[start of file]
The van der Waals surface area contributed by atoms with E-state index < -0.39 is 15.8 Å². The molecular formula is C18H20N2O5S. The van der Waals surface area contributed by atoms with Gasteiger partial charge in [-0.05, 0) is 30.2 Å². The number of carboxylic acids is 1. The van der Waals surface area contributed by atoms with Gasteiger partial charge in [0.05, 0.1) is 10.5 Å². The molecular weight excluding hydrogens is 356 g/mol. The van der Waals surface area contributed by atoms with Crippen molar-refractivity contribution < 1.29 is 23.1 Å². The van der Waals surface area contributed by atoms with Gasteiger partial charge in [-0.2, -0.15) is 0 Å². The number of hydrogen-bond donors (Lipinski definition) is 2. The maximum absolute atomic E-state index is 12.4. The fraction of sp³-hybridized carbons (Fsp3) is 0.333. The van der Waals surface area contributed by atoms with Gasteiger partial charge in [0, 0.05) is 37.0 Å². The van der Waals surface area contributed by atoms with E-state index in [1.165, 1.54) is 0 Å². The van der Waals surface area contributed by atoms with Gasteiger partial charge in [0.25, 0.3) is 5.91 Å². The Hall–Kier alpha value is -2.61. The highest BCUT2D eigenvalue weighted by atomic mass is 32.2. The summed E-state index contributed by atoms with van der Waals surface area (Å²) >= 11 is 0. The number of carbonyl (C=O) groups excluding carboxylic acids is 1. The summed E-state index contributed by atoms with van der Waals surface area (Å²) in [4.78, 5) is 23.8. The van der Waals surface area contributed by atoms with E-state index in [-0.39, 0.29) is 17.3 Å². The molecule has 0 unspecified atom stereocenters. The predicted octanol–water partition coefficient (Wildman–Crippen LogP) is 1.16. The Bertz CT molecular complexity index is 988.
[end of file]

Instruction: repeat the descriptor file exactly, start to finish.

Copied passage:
The van der Waals surface area contributed by atoms with E-state index < -0.39 is 15.8 Å². The molecular formula is C18H20N2O5S. The van der Waals surface area contributed by atoms with Gasteiger partial charge in [-0.05, 0) is 30.2 Å². The number of carboxylic acids is 1. The van der Waals surface area contributed by atoms with Gasteiger partial charge in [0.05, 0.1) is 10.5 Å². The molecular weight excluding hydrogens is 356 g/mol. The van der Waals surface area contributed by atoms with Crippen molar-refractivity contribution < 1.29 is 23.1 Å². The van der Waals surface area contributed by atoms with Gasteiger partial charge in [-0.2, -0.15) is 0 Å². The number of hydrogen-bond donors (Lipinski definition) is 2. The maximum absolute atomic E-state index is 12.4. The fraction of sp³-hybridized carbons (Fsp3) is 0.333. The van der Waals surface area contributed by atoms with Gasteiger partial charge in [0, 0.05) is 37.0 Å². The van der Waals surface area contributed by atoms with E-state index in [1.165, 1.54) is 0 Å². The van der Waals surface area contributed by atoms with Gasteiger partial charge in [0.25, 0.3) is 5.91 Å². The Hall–Kier alpha value is -2.61. The highest BCUT2D eigenvalue weighted by atomic mass is 32.2. The summed E-state index contributed by atoms with van der Waals surface area (Å²) >= 11 is 0. The number of carbonyl (C=O) groups excluding carboxylic acids is 1. The summed E-state index contributed by atoms with van der Waals surface area (Å²) in [4.78, 5) is 23.8. The van der Waals surface area contributed by atoms with E-state index in [-0.39, 0.29) is 17.3 Å². The molecule has 0 unspecified atom stereocenters. The predicted octanol–water partition coefficient (Wildman–Crippen LogP) is 1.16. The Bertz CT molecular complexity index is 988.